Andrew Heaney criticizes himself after Giants pound their way past Dodgers

Los Angeles Dodgers' Andrew Heaney pitches to the San Francisco Giants.
Dodgers starting pitcher Andrew Heaney delivers during the first inning of a 7-4 loss to the San Francisco Giants on Monday night at Dodger Stadium. Heaney gave up four home runs in the loss. (John McCoy / Associated Press)

Andrew Heaney first looked at the high arching drive in disgust, then toward the Dodgers dugout in disbelief.

For the fourth time Monday night, the Dodgers left-hander had given up a home run, his recent struggles with the long ball becoming an all-out calamity in a 7-4 loss to the San Francisco Giants.

And when he asked about his struggles postgame, it didn’t take him long to explain why.

“I was throwing s--- right down the middle,” he said.

Entering Monday, the 31-year-old veteran had largely been succeeding in spite of his troubling home run habit.

He had a 2.12 ERA in 46 ⅔ innings. He had 70 strikeouts and a team-best 13.5 K/9 rate. And he was starting to look confident with a fastball-slider arsenal, seemingly finally having found a pitch to pair with his deceptive four-seamer.

“This is like 95th percentile [of what we were expecting],” Dodgers manager Dave Roberts said last week of Heaney, who came to the Dodgers this offseason on a one-year deal hoping to revitalize his career. “A lot of credit to the whole organization, but Andrew obviously gets the most of it. He’s doing fantastic.”

Heaney’s only problem had been the home runs, having given up six in his previous three outings.

In a two-inning flurry Monday night, it suddenly got a whole lot worse.

After two scoreless innings to begin the game, Heaney made a couple mistakes with his fastball in the top of the third.

In an 0-and-1 count to Lewis Brinson, he left a four-seamer down the middle that got hammered for a two-run homer, tying the score after Freddie Freeman’s own two-run blast in the bottom of the first.

Two batters later, Heaney missed over the heart of the plate again, throwing another center-cut mistake that J.D. Davis crushed for a go-ahead solo blast.

San Francisco's J.D. Davis celebrates in the dugout after hitting a home run in the third inning.
San Francisco's J.D. Davis celebrates in the dugout after hitting a home run in the third inning against the Dodgers on Monday. (John McCoy / Associated Press)

The fourth inning wasn’t much better.

Thairo Estrada led off the frame with another solo homer, this time coming off a changeup that was off the plate.

Then Heaney was punished for a bad fastball again, leaving a low one over the plate for David Villar to hammer to right field.

The 90-degree heat at first pitch didn’t help, giving the fly balls extra life on another warm night at Chavez Ravine. But, Heaney noted, “it was hard contact all night. I’m not gonna use that as an excuse.”

Trailing 6-2 after the Giants’ barrage, which raised Heaney’s ERA to 2.94, the Dodgers couldn’t mount a comeback.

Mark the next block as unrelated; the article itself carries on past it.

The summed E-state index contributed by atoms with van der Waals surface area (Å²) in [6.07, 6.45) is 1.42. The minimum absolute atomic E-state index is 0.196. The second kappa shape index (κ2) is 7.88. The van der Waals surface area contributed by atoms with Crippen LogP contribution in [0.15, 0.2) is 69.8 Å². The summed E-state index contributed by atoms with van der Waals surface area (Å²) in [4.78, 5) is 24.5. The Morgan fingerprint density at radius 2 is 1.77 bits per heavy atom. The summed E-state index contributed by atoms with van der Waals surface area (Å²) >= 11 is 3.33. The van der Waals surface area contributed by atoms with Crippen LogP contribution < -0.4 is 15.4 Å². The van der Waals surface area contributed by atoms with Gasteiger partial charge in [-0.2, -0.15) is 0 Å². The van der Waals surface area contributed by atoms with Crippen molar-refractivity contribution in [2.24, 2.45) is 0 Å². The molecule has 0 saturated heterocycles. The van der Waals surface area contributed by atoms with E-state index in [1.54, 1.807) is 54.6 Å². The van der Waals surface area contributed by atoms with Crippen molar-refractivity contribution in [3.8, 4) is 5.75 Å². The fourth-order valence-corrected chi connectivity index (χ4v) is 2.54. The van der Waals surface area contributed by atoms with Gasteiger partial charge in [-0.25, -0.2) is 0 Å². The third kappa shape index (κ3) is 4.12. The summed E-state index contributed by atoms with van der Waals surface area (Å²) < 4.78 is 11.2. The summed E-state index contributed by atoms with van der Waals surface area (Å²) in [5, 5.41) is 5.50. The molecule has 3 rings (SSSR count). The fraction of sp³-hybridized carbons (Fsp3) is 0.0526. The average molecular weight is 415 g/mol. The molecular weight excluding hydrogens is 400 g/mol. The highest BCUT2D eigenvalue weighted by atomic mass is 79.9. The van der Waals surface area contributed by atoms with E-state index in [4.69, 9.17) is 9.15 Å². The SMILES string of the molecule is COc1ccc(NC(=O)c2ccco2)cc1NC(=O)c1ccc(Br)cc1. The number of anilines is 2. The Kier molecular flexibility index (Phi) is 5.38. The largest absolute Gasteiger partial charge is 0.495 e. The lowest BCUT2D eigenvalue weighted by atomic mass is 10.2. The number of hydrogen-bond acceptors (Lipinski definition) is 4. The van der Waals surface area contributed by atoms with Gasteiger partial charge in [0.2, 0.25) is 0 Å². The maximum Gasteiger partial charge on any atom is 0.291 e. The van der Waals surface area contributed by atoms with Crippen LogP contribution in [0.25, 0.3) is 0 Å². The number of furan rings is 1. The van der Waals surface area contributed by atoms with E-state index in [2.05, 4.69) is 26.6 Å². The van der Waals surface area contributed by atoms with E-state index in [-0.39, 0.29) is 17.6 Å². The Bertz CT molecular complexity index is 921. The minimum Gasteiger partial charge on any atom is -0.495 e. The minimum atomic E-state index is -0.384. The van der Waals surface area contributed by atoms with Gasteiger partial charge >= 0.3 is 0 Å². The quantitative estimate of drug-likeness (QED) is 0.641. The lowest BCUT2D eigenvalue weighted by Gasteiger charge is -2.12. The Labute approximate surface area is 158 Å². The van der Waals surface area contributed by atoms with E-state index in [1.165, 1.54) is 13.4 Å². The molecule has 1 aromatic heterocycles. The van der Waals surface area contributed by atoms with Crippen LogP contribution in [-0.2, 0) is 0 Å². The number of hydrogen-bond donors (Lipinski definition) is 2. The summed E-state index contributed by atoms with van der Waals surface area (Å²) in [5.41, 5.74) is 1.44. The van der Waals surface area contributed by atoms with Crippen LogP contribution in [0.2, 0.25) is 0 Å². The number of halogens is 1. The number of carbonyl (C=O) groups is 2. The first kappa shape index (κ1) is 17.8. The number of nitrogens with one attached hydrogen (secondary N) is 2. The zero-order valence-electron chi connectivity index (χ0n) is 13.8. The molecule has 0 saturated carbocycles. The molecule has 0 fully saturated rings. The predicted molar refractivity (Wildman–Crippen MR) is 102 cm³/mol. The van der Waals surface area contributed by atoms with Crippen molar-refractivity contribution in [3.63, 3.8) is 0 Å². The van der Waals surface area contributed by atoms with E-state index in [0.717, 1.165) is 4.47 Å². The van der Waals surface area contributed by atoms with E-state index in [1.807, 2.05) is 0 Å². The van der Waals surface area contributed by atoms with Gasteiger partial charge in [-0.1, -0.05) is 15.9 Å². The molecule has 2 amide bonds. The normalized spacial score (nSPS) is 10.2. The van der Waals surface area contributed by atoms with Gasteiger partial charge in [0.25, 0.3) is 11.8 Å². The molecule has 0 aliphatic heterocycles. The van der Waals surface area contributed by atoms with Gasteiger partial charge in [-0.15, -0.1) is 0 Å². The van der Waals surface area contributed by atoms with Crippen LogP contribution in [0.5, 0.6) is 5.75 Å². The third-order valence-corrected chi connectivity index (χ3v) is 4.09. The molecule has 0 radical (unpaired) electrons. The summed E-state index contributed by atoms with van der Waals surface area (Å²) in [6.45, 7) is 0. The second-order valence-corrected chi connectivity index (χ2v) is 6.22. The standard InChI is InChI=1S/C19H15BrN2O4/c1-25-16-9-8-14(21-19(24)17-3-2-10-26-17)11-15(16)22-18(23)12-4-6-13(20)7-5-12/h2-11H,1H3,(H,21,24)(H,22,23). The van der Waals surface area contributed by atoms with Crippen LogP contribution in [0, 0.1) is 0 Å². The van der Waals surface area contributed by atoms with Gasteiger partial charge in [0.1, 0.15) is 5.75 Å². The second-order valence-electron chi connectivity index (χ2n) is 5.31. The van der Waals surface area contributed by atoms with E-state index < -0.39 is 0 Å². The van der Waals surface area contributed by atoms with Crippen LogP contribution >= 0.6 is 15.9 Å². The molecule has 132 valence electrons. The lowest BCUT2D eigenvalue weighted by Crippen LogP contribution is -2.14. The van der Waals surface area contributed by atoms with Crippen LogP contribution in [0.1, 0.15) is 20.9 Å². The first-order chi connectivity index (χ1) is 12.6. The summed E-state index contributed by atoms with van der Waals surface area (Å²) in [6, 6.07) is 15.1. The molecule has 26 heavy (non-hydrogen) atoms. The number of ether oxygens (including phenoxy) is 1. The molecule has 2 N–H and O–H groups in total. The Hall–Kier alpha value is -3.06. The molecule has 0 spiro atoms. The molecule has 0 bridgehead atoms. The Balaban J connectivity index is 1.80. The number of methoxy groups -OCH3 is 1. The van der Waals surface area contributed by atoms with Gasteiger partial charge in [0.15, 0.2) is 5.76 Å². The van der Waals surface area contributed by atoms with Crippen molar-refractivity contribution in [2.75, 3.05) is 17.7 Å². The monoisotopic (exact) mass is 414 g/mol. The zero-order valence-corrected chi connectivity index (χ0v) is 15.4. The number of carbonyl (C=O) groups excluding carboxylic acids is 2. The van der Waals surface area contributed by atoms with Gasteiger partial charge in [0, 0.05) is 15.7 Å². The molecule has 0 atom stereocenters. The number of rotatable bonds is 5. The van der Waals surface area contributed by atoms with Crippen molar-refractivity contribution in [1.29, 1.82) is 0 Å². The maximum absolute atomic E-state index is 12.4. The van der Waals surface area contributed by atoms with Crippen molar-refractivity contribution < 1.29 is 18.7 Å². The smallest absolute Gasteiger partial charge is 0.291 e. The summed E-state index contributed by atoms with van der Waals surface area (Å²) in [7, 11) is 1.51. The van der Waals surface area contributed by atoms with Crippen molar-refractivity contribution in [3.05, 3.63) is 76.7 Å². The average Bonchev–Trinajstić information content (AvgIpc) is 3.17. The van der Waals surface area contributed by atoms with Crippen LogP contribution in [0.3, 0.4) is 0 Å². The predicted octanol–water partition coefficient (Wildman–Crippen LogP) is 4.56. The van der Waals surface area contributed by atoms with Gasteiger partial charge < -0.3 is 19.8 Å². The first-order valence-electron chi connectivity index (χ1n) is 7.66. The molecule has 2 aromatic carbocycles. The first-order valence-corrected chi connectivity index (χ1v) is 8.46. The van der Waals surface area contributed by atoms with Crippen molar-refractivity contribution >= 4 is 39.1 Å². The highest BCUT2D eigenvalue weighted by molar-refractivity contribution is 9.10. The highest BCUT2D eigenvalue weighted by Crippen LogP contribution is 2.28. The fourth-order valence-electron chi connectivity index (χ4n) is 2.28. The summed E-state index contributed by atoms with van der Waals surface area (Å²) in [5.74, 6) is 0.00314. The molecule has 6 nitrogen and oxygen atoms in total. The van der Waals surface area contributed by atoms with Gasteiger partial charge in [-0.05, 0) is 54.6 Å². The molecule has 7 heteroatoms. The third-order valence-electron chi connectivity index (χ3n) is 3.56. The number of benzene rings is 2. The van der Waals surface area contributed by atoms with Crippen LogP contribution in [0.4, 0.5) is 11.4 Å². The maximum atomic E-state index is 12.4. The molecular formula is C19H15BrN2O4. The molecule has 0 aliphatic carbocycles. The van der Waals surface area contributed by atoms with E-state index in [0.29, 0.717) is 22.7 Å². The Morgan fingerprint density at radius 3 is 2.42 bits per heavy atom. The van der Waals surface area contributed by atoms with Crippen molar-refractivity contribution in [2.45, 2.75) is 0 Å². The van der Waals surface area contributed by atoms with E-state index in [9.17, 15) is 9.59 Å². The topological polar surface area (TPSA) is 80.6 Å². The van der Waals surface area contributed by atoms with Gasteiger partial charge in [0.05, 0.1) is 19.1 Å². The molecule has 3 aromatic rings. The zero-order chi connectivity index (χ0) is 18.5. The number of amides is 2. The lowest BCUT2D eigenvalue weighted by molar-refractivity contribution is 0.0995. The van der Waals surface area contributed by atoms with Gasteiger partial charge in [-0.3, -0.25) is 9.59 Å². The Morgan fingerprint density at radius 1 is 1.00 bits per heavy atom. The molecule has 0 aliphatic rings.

Trea Turner was caught stealing to end the third inning, after popping off the second base bag at the end of his slide. The Dodgers (92-42) got one run in the fourth on a Joey Gallo double, but stranded a pair.

Then, in the fifth, they committed their costliest mistake, when Austin Barnes was thrown out at home plate after an overaggressive send from third base coach Dino Ebel.

Solo home runs from Barnes and Brinson marked the only other scoring, giving the Giants (65-68) the series-opening win.

Despite the loss, the Dodgers’ magic number to clinch the NL West still dropped to eight after the San Diego Padres’ loss earlier in the day.

Postgame, Heaney’s performance stirred the most conversation.

As it currently stands, it seems possible Heaney could be squeezed out of the postseason rotation — a potential reality he said last week he would understand.

“It’s one of those things like, if I miss a playoff [rotation] spot because of the guys that are in front of me, I’m not gonna lose sleep whatsoever,” he said. “Those guys are nasty.”

Even out of the bullpen, Heaney could still provide value, especially as a multi-inning left-handed option capable of racking up strikeouts, after punching out eight more Monday.

But first, he’ll have to clean up his penchant for homers, something he and Roberts said could be remedied by better command and more variation to what has largely been a two-pitch mix of fastballs and sliders since coming off the IL.

“We have time,” Robert said. “I know he was upset tonight. I think that’s a good thing. … The first handful of starts, it seemed pretty easy for him. He’s still striking out a lot of guys. Yeah, he’s been bitten by the long ball the last 2 ½ outings. But he’ll be fine.”

Short hops

Roberts said Gavin Lux will not play this series, as he continues to nurse a lower neck/upper back injury that required a cortisone shot over the weekend. ... Brusdar Graterol (elbow) is getting closer to throwing off a mound. ... Tony Gonsolin (forearm) is further behind in his recovery, still needing to extend his catch play before being ready for that step.

This story originally appeared in Los Angeles Times.